What Can Japan Do To Improve The Performance Of Its WW2 Submarine Fleet?

It's quite bewildering that from the huge mass of US fleet carriers and other large combatants flooding the Pacific they haven't hit even one that i can think of from 1943 to 1945 (not counting the already mentioned CVE and CA), despite the good sucess they had against USN CVs and some other large combatants in 1942.
The crux of the matter is aggressiveness, or rather a general lack of it. There was no equivalent of Sam Dealey in the IJN sub service.
 
Can we give them a bit more luck as well? With more subs available and not doing the whole minisub attack fiasco, perhaps the IJN subs can hit and sink Enterprise outside Pearl Harbour in 1941. And maybe sink Saratoga outright either in February or August 1942. And with more subs, maybe some more of them can be send to Midway, maybe forming some additional scouting lines, so maybe at least they'll get to detect Yorktown if nothing else and alert Nagumo?
Could they sink North Carolina as well (that was one incredibly lucky shot, but if the IJN had more subs in the area because they have more to begin with in the first place, who knows?)
The Solomons would have been a great hunting ground for well-led and well-deployed IJN subs. I've long advocated for the IJN to starve the Marines on Guadalcanal by aggressively going after their supply ships with subs.
 
Which 2 US fleet carriers were hit by IJN subs in 1943-44? Or you may perhaps refer to any of Lexington, Independence and Intrepid which were torpedoed by aircraft in that period?

You are correct. Those three were damaged by air attack. A quick check does not turn up specifics of where the attackers were launched from, tho the descriptions of the attacks indicate tactics used by Japanese land based aircraft. The USS Block Island was sunk in 1944, but by a German submarine in the Atlantic.


A partial list thru 1944 of carriers sunk.
  • HMS Courageous Submarine.
  • HMS Ark Royal Submarine
  • HMS Glorious - Surface Ships
  • HMS Audacity - Submarine
  • Shoho - Aircraft
  • USS Lexington - Aircraft
  • USS Yorktown - Submarine
  • IJN Akagi. - Aircraft
  • IJN Hiryu - Aircraft
  • IJN Kaga - Aircraft
  • IJN Soryu - Aircraft
  • HMS Eagle - Submarine
  • IJN Ryūjō - Aircraft
  • UAA Hornet - Aircraft
  • USS Wasp - Submarine
  • IJN Chuyo - Submarine
  • USS Liscombe Bay - Submarine
  • USS Block Island - Submarine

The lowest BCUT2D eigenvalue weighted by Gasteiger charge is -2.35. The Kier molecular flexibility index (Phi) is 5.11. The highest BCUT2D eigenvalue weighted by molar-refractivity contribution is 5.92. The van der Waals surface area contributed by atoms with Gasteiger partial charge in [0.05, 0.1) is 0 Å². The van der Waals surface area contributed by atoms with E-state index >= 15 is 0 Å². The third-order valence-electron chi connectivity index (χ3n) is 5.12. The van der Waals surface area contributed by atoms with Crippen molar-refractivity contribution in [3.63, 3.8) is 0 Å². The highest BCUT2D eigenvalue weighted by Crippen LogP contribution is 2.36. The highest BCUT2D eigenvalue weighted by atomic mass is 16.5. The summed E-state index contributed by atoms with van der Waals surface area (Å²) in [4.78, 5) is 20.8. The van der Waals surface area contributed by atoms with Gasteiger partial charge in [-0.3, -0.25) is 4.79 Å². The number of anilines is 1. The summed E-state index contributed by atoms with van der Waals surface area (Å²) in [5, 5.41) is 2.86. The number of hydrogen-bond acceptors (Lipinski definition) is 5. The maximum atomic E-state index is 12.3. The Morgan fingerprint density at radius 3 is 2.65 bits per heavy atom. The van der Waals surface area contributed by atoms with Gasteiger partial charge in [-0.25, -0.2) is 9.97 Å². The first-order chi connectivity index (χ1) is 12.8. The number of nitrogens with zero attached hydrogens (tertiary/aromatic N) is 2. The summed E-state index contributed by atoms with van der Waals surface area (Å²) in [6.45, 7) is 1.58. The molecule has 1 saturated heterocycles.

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The Solomons would have been a great hunting ground for well-led and well-deployed IJN subs. I've long advocated for the IJN to starve the Marines on Guadalcanal by aggressively going after their supply ships with subs.

Looking at the deployment of the IJN submarines during the Guadalcal battle its difficult to see them employed much more aggressively*. Its also difficult to see how the subs could have done any better at locating the cargo ships than the war ships. Both side submarines were nadicappied by the constricted waters of the region. Everyone was maneuvering around islands, reefs, and highly unpredictable tropical storms. This was not the open waters of the US Coast, the North Atlantic. ect...

(* Here I am differentiating between how the Japanese fleet command used & deployed their submarines, and how the individual sub commanders behaved.)
 
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You are correct. Those three were damaged by air attack. A quick check does not turn up specifics of where the attackers were launched from, tho the descriptions of the attacks indicate tactics used by Japanese land based aircraft. The USS Block Island was sunk in 1944, but by a German submarine in the Atlantic.


A partial list thru 1944 of carriers sunk.
  • HMS Courageous Submarine.
  • HMS Ark Royal Submarine
  • HMS Glorious - Surface Ships
  • HMS Audacity - Submarine
  • Shoho - Aircraft
  • USS Lexington - Aircraft
  • USS Yorktown - Submarine
  • IJN Akagi. - Aircraft
  • IJN Hiryu - Aircraft
  • IJN Kaga - Aircraft
  • IJN Soryu - Aircraft
  • HMS Eagle - Submarine
  • IJN Ryūjō - Aircraft
  • UAA Hornet - Aircraft
  • USS Wasp - Submarine
  • IJN Chuyo - Submarine
  • USS Liscombe Bay - Submarine
  • USS Block Island - Submarine
Good list, though me i would have Yorktown shared equally between aircraft and subs. Crippled by aircraft, finished off by sub.
 
Good list, though me i would have Yorktown shared equally between aircraft and subs. Crippled by aircraft, finished off by sub.
If Akagi, Hiryu, Soryu and Kaga were German then they would have been scuttled.

The USN suffered the same from a lack of aggressiveness due to the pre-war training where commanders were criticised for being discovered rather than being counter attacked and sunk. Coupled with the Mk14 torpedo issues and it was easier to just sack skippers than address the problems.